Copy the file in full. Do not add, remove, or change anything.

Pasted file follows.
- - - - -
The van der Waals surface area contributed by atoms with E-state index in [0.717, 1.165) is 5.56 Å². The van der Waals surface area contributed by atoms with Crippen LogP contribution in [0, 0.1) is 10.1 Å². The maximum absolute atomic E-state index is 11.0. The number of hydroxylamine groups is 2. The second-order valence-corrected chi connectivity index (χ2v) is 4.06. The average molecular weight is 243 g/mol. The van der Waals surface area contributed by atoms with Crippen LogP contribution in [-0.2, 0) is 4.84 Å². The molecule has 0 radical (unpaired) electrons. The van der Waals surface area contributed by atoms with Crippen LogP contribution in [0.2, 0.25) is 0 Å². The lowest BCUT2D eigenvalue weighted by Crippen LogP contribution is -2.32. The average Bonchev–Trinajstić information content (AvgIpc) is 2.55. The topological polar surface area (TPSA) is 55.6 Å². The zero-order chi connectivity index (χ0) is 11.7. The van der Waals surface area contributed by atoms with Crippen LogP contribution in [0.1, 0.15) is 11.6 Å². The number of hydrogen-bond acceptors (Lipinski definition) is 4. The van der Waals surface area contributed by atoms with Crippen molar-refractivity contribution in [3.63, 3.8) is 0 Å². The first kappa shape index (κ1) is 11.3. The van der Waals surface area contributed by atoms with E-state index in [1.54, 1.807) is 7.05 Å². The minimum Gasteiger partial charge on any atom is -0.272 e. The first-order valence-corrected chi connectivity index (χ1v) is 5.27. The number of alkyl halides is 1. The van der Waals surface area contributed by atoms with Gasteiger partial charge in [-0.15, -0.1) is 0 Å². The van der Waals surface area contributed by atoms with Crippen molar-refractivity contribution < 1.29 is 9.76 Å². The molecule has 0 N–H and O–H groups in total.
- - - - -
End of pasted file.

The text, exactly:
The van der Waals surface area contributed by atoms with E-state index in [0.717, 1.165) is 5.56 Å². The van der Waals surface area contributed by atoms with Crippen LogP contribution in [0, 0.1) is 10.1 Å². The maximum absolute atomic E-state index is 11.0. The number of hydroxylamine groups is 2. The second-order valence-corrected chi connectivity index (χ2v) is 4.06. The average molecular weight is 243 g/mol. The van der Waals surface area contributed by atoms with Crippen LogP contribution in [-0.2, 0) is 4.84 Å². The molecule has 0 radical (unpaired) electrons. The van der Waals surface area contributed by atoms with Crippen LogP contribution in [0.2, 0.25) is 0 Å². The lowest BCUT2D eigenvalue weighted by Crippen LogP contribution is -2.32. The average Bonchev–Trinajstić information content (AvgIpc) is 2.55. The topological polar surface area (TPSA) is 55.6 Å². The zero-order chi connectivity index (χ0) is 11.7. The van der Waals surface area contributed by atoms with Crippen LogP contribution in [0.1, 0.15) is 11.6 Å². The number of hydrogen-bond acceptors (Lipinski definition) is 4. The van der Waals surface area contributed by atoms with Crippen molar-refractivity contribution in [3.63, 3.8) is 0 Å². The first kappa shape index (κ1) is 11.3. The van der Waals surface area contributed by atoms with E-state index in [1.54, 1.807) is 7.05 Å². The minimum Gasteiger partial charge on any atom is -0.272 e. The first-order valence-corrected chi connectivity index (χ1v) is 5.27. The number of alkyl halides is 1. The van der Waals surface area contributed by atoms with Gasteiger partial charge in [-0.15, -0.1) is 0 Å². The van der Waals surface area contributed by atoms with Crippen molar-refractivity contribution < 1.29 is 9.76 Å². The molecule has 0 N–H and O–H groups in total.